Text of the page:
College of Charleston president George Benson is in the hospital being treated for Lyme Disease, according to an e-mail he addressed to members of the campus community this week.

A week ago Benson, 67, had been hospitalized for severe back pain, but he wasn’t sure of the cause, he wrote. He said for the past week medical professionals at the Medical University of South Carolina had been looking for the source. 

“I am still at the hospital, where I’m now being treated for Lyme Disease,” Benson wrote in the Aug. 26 email, which reached staff at the college early in the morning. He expects he’ll stay in the hospital for at least a week. 

College of Charleston spokesman Michael Robertson confirmed Benson sent the email. 

The most commonly reported tick-borne illness in the United States, the disease has been on the rise, reported The New Yorker in a detailed piece last month titled “The Lyme Wars.”

“The symptoms for Lyme Disease vary significantly from one person to another, which explains why Lyme Disease can be difficult to diagnose,” Benson wrote in his email. “Many people respond quickly to the available treatments for Lyme Disease, and they fully recover in short order. My case may be a little more complicated, which could draw out my recovery time. In addition, for the next few days my current treatment has to be administered in a hospital setting.”

Benson said he’s remained in contact with leadership at the school and he expected to be included on an Aug. 26 conference call with members of the college’s executive team. The college president announced earlier this month he will be stepping down from his post in June 2014, but will continue teaching classes at the business school.

There were only 24 confirmed cases of Lyme Disease in South Carolina in 2011, according to figures provided by the Center for Disease Control. The disease, however, is tricky to diagnose, and treating it has divided the medical community.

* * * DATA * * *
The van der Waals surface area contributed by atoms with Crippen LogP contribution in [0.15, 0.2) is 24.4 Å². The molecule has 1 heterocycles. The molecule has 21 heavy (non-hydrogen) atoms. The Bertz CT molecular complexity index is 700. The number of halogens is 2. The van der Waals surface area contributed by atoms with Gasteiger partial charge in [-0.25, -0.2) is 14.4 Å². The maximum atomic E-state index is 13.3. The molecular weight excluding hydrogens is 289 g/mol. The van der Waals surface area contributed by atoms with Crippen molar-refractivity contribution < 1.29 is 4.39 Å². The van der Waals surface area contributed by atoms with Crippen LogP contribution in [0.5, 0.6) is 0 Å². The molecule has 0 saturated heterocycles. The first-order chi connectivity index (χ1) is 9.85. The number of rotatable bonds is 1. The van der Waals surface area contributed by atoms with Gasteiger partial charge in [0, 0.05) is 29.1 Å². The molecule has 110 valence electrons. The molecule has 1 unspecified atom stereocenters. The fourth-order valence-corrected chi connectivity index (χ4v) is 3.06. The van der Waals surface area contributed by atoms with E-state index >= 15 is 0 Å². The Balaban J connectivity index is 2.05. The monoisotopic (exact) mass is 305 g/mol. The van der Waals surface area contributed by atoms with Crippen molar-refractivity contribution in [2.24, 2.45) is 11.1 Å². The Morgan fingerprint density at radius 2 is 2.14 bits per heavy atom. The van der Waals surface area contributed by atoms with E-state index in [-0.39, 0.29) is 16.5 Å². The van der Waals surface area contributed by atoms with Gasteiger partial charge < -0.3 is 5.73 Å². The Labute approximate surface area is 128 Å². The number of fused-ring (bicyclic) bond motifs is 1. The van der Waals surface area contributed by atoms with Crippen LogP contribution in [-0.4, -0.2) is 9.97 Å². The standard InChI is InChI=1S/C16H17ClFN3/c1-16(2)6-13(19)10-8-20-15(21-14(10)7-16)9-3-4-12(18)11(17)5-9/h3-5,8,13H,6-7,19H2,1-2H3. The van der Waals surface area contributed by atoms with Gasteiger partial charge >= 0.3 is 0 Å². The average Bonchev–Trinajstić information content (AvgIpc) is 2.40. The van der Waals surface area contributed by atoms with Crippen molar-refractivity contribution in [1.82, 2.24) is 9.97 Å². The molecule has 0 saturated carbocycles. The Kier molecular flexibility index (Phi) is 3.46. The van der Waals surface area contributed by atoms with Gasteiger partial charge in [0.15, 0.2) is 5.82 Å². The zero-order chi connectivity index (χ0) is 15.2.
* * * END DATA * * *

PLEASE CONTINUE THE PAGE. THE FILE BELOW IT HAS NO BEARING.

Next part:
“Even the definition of Lyme disease, and the terminology used to describe it, has fuelled years of acrimonious debate,” wrote Micheal Specter in last month’s New Yorker. “The conventional medical assessment is straightforward: in most cases, the tick bite causes a skin rash, called erythema migrans, which is easily identified by its bull’s-eye. If left untreated, the bacteria can spread to muscles, joints, the heart, and even the brain. Public-health officials say that a few weeks of antibiotic treatment will almost always wipe out the infection, and that relapses are rare. In this view, put forth in guidelines issued by the Infectious Diseases Society of America, Lyme is normally easy to treat and easy to cure. For many people, though, the clinical situation is far more complicated. Some who have been infected with [it] don’t notice the rash. Others—up to a quarter of those with Lyme…—never even get one.”

A possible successor to Benson, Republican Lt. Gov. Glenn McConnell, was also sickened by Lyne Disease last year, according to The Associated Press. McConnell says he’s been approached by trustees who have been gauging his interest about the job, according to Live 5. Republican U.S. Rep. Joe Wilson of Lexington County also took antibiotics for the disease in 2011. 

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